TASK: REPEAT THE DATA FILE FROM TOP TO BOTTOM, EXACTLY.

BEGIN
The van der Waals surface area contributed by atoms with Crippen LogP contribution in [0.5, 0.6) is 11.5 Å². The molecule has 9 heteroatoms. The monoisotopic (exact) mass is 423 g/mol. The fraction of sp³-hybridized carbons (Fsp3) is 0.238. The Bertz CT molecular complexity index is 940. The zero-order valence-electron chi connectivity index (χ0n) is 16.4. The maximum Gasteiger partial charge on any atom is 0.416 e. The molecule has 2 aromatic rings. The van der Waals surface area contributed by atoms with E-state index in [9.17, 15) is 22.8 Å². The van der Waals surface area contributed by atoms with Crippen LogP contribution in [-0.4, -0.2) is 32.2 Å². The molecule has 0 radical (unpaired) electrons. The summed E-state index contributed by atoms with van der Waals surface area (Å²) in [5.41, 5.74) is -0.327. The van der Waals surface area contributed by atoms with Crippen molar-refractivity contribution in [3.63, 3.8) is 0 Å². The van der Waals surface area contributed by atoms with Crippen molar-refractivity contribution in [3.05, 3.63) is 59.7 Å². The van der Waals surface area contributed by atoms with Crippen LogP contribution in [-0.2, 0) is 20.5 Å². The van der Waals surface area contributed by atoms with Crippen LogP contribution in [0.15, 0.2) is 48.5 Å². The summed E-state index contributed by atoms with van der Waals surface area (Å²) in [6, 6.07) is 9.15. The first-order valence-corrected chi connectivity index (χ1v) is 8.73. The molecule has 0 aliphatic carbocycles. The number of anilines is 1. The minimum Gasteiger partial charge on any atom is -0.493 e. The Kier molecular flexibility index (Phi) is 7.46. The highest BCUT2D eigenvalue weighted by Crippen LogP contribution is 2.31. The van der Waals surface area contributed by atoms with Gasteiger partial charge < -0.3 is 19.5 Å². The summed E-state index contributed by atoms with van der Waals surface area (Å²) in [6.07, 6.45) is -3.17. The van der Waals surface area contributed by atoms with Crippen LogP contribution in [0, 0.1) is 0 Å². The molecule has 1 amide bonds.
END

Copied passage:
The van der Waals surface area contributed by atoms with Crippen LogP contribution in [0.5, 0.6) is 11.5 Å². The molecule has 9 heteroatoms. The monoisotopic (exact) mass is 423 g/mol. The fraction of sp³-hybridized carbons (Fsp3) is 0.238. The Bertz CT molecular complexity index is 940. The zero-order valence-electron chi connectivity index (χ0n) is 16.4. The maximum Gasteiger partial charge on any atom is 0.416 e. The molecule has 2 aromatic rings. The van der Waals surface area contributed by atoms with E-state index in [9.17, 15) is 22.8 Å². The van der Waals surface area contributed by atoms with Crippen LogP contribution in [-0.4, -0.2) is 32.2 Å². The molecule has 0 radical (unpaired) electrons. The summed E-state index contributed by atoms with van der Waals surface area (Å²) in [5.41, 5.74) is -0.327. The van der Waals surface area contributed by atoms with Crippen molar-refractivity contribution in [3.63, 3.8) is 0 Å². The van der Waals surface area contributed by atoms with Crippen molar-refractivity contribution in [3.05, 3.63) is 59.7 Å². The van der Waals surface area contributed by atoms with Crippen LogP contribution in [-0.2, 0) is 20.5 Å². The van der Waals surface area contributed by atoms with Crippen LogP contribution in [0.15, 0.2) is 48.5 Å². The summed E-state index contributed by atoms with van der Waals surface area (Å²) in [6, 6.07) is 9.15. The first-order valence-corrected chi connectivity index (χ1v) is 8.73. The molecule has 0 aliphatic carbocycles. The number of anilines is 1. The minimum Gasteiger partial charge on any atom is -0.493 e. The Kier molecular flexibility index (Phi) is 7.46. The highest BCUT2D eigenvalue weighted by Crippen LogP contribution is 2.31. The van der Waals surface area contributed by atoms with Gasteiger partial charge < -0.3 is 19.5 Å². The summed E-state index contributed by atoms with van der Waals surface area (Å²) in [6.07, 6.45) is -3.17. The van der Waals surface area contributed by atoms with Crippen LogP contribution in [0, 0.1) is 0 Å². The molecule has 1 amide bonds.